Why Compensation Committees Need Your Help: CPAs Can Play an Important Role in Developing Effective Pay Policies

By Myers, Randy | Journal of Accountancy, December 2002 | Go to article overview

Why Compensation Committees Need Your Help: CPAs Can Play an Important Role in Developing Effective Pay Policies


Myers, Randy, Journal of Accountancy


Companies have yet to solve the riddle of executive compensation--at least to the satisfaction of investors and legislators. Dismayed by reports of CEOs cashing in stock options worth millions of dollars amid a tumbling stock market and a rash of corporate scandals, Congress and financial market regulators have introduced new rules designed to make it harder for top executives at public companies to reap windfall profits at shareholders' expense.

Executive stock option programs--hailed in the 1990s as the best way to align the interests of executives with those of shareholders--face a growing public outcry. This new climate presents a raft of challenges for board members who serve on compensation committees and for the CPAs who advise them. Whether working in the finance department of a public company or acting as an outside consultant, CPAs are in a unique position to guide compensation committees in their role as corporate overseers and to help them design and implement pay packages more in line with shareholder interests.

COMMITTEE RESPONSIBILITIES

Compensation committees draw their members from the ranks of nonmanagement directors. They are responsible for setting the compensation packages of the CEO, other senior executives and for the directors themselves. In addition, they approve the size of the bonus pool for the remainder of the workforce, allowing management to decide how to allocate that money. The committee also determines how far down in the employment ranks to extend incentive compensation such as stock option awards. Finally, compensation committees must decide how to use a company's pay philosophy to best advance its overall business principles and goals.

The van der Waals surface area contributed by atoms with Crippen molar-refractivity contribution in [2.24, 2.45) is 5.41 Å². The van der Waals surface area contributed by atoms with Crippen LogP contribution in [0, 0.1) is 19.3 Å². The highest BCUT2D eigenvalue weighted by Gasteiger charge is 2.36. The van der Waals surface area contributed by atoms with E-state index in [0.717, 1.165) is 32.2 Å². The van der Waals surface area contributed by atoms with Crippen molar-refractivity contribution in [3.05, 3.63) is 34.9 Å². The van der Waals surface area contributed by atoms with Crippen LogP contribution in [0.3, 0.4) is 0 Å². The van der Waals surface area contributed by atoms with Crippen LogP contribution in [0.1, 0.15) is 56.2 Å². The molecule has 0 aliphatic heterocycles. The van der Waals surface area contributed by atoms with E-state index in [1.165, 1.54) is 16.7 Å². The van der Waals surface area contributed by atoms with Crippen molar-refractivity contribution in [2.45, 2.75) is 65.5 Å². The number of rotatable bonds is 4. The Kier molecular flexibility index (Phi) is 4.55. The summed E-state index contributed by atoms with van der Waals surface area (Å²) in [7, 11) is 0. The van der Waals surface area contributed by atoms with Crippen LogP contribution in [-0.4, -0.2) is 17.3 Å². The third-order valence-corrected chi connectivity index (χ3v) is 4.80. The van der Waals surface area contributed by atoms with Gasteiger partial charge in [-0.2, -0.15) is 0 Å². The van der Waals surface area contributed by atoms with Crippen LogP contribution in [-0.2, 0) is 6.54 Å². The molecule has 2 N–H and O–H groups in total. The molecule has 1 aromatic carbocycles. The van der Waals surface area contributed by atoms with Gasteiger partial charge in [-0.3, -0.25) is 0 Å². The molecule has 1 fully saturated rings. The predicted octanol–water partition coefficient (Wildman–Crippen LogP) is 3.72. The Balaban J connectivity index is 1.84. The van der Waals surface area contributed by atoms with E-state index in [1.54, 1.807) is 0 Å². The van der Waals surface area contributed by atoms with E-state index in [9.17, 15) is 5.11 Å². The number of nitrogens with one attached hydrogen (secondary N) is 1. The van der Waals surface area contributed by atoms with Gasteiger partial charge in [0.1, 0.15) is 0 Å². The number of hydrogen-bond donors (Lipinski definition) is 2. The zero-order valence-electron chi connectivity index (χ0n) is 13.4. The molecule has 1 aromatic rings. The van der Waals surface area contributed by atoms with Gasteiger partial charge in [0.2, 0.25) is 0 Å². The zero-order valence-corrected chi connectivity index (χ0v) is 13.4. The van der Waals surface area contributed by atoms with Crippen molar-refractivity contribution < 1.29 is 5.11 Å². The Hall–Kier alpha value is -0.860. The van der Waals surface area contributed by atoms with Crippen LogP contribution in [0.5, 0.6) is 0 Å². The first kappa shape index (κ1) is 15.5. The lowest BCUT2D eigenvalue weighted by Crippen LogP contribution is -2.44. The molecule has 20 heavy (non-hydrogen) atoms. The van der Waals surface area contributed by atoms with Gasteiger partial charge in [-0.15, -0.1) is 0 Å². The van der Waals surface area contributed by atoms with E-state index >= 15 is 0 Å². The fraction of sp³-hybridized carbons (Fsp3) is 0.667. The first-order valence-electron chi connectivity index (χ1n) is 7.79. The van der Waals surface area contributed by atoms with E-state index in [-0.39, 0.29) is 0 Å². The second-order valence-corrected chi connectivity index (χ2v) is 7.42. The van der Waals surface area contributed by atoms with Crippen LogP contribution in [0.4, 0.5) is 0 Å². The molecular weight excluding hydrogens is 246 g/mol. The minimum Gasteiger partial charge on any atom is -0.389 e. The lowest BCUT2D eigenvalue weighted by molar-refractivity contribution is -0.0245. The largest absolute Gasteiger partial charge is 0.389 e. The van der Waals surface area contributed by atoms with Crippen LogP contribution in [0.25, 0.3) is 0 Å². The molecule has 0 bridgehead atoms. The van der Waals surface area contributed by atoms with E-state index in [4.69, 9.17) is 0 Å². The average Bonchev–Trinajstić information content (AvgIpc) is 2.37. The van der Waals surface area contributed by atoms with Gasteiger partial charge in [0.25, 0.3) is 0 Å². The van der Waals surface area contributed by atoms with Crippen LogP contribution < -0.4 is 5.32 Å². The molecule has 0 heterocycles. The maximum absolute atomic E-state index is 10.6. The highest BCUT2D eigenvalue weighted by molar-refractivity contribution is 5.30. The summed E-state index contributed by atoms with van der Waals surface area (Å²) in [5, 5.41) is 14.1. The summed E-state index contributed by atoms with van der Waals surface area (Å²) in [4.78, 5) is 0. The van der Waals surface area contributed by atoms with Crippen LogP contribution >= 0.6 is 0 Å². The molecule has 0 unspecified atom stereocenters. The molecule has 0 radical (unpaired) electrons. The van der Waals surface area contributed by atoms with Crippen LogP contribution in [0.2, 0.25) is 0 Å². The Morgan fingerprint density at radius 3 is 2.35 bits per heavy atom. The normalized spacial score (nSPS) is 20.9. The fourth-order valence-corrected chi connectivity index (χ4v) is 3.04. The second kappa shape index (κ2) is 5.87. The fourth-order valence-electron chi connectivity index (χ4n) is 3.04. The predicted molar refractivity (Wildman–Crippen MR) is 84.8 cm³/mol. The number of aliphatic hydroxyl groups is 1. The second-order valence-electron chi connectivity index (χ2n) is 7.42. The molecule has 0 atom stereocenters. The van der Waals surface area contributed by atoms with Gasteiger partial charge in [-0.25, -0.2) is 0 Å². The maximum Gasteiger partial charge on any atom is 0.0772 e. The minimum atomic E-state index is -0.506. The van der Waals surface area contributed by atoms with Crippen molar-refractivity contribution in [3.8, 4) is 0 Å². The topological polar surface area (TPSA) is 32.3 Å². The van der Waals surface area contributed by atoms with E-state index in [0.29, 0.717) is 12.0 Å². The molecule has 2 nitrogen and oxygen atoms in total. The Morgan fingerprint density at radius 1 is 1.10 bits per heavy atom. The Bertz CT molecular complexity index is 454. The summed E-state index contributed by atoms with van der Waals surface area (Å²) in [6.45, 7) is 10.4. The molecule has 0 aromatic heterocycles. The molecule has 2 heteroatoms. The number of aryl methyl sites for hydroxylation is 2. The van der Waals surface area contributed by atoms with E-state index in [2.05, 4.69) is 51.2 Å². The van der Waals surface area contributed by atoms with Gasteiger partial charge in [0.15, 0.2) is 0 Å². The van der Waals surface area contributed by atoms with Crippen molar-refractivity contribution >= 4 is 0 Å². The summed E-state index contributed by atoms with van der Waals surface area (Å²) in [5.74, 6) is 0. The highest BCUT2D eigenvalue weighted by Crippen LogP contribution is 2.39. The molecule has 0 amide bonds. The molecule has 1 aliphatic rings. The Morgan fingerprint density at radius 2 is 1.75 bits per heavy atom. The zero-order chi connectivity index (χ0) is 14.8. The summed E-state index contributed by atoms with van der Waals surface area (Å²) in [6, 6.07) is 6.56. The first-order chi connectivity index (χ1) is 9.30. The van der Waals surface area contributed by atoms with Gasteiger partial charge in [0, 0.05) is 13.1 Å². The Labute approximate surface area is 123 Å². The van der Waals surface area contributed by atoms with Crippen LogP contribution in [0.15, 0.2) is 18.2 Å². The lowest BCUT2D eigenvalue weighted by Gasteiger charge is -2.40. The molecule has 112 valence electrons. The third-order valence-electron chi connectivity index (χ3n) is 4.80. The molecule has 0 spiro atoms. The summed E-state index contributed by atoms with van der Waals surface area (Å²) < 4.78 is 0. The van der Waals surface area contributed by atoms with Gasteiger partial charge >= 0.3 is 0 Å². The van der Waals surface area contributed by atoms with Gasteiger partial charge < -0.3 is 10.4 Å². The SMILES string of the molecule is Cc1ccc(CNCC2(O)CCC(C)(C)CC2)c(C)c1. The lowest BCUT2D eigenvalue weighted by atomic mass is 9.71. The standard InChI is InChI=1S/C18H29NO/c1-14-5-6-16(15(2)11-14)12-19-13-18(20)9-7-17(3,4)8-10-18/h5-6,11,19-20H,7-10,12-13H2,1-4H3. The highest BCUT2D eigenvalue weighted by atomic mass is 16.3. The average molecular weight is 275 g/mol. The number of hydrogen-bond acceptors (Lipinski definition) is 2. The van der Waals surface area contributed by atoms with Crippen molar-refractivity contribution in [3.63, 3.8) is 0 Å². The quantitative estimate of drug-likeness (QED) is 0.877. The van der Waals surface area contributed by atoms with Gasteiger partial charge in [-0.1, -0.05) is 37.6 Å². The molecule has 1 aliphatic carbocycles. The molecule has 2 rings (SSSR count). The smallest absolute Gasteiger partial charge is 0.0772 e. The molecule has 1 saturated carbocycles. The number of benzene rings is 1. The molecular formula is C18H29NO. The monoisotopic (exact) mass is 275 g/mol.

CPAs who advise compensation committees can add value to these undertakings in four distinct areas:

* Helping to ensure the committee acts in compliance with the latest laws and regulations.

* Setting the performance goals and benchmarks that are the basis for the incentive portion of most executive pay packages.

* Calculating the value of traditional stock options for the growing number of companies electing to treat the issuance of options as an expense on their income statement.

* Considering alternatives--in terms of their costs and tax implications--to traditional stock option awards.

FOLLOW NEW LEGISLATION

Compensation committees work in a complex and ever changing environment and need expert accounting and legal advice. Thus a critical task for CPAs who counsel them is to keep abreast of pertinent laws and regulations. Compensation committee conduct became even more sharply circumscribed on July 30 when President Bush signed the Sarbanes-Oxley Act of 2002. Besides sweeping reforms affecting public company audits and how such companies conduct business, the act bans a formerly common practice whereby companies granted, and their boards approved, loans to executives. (For more information see "Regulations Under the Sarbanes-Oxley Act," JofA, Oct.02, page 33.)

Under section 402(a) of the act, it is illegal for public companies to extend credit, directly or indirectly, to directors or officers, except for certain loans available to the general public in the ordinary course of the company's business. (A bank, for example, can still provide mortgages to its officers and directors.) But virtually all of the loans commonly found in executive compensation packages appear to be prohibited, such as those made to help an executive purchase company stock, fund a split-dollar life insurance arrangement, meet an extraordinary expense or relocate. Because the specific intent of the act is unclear in this area, CPAs must wait for interpretive guidance from regulators.

If a company must restate its financial statements due to its failure to comply with disclosure requirements, section 304 of the act requires the CEO and CFO to forfeit any bonuses, incentive or equity-based compensation, as well as any profits from the sale of the company's securities, within the year after the company issues any noncompliant financial statement. …

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